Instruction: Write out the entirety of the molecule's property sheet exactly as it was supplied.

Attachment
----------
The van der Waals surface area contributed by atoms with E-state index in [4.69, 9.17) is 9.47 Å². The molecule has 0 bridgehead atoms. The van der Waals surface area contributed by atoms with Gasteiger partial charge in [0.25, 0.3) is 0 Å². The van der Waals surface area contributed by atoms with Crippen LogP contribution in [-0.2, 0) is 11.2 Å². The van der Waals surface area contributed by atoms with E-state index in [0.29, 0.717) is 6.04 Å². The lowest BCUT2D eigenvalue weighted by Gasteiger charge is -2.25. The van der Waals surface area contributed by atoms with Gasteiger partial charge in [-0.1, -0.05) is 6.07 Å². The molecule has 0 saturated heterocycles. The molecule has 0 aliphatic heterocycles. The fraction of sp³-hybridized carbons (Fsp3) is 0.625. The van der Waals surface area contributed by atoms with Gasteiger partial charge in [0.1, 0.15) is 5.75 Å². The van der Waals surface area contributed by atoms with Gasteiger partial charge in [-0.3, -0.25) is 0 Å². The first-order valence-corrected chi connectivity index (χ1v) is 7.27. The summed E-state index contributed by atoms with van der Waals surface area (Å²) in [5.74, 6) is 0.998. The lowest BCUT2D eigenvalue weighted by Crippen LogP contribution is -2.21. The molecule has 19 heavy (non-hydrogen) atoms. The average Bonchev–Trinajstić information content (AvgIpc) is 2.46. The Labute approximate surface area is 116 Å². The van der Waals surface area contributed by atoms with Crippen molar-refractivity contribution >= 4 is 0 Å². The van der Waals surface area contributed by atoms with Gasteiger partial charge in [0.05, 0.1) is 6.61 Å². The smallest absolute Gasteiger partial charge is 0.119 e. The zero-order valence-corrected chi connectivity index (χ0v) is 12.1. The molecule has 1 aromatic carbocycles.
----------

The van der Waals surface area contributed by atoms with E-state index in [4.69, 9.17) is 9.47 Å². The molecule has 0 bridgehead atoms. The van der Waals surface area contributed by atoms with Gasteiger partial charge in [0.25, 0.3) is 0 Å². The van der Waals surface area contributed by atoms with Crippen LogP contribution in [-0.2, 0) is 11.2 Å². The van der Waals surface area contributed by atoms with E-state index in [0.29, 0.717) is 6.04 Å². The lowest BCUT2D eigenvalue weighted by Gasteiger charge is -2.25. The van der Waals surface area contributed by atoms with Gasteiger partial charge in [-0.1, -0.05) is 6.07 Å². The molecule has 0 saturated heterocycles. The molecule has 0 aliphatic heterocycles. The fraction of sp³-hybridized carbons (Fsp3) is 0.625. The van der Waals surface area contributed by atoms with Gasteiger partial charge in [0.1, 0.15) is 5.75 Å². The van der Waals surface area contributed by atoms with Gasteiger partial charge in [-0.3, -0.25) is 0 Å². The first-order valence-corrected chi connectivity index (χ1v) is 7.27. The summed E-state index contributed by atoms with van der Waals surface area (Å²) in [5.74, 6) is 0.998. The lowest BCUT2D eigenvalue weighted by Crippen LogP contribution is -2.21. The molecule has 19 heavy (non-hydrogen) atoms. The average Bonchev–Trinajstić information content (AvgIpc) is 2.46. The Labute approximate surface area is 116 Å². The van der Waals surface area contributed by atoms with Crippen molar-refractivity contribution >= 4 is 0 Å². The van der Waals surface area contributed by atoms with Gasteiger partial charge in [0.05, 0.1) is 6.61 Å². The smallest absolute Gasteiger partial charge is 0.119 e. The zero-order valence-corrected chi connectivity index (χ0v) is 12.1. The molecule has 1 aromatic carbocycles.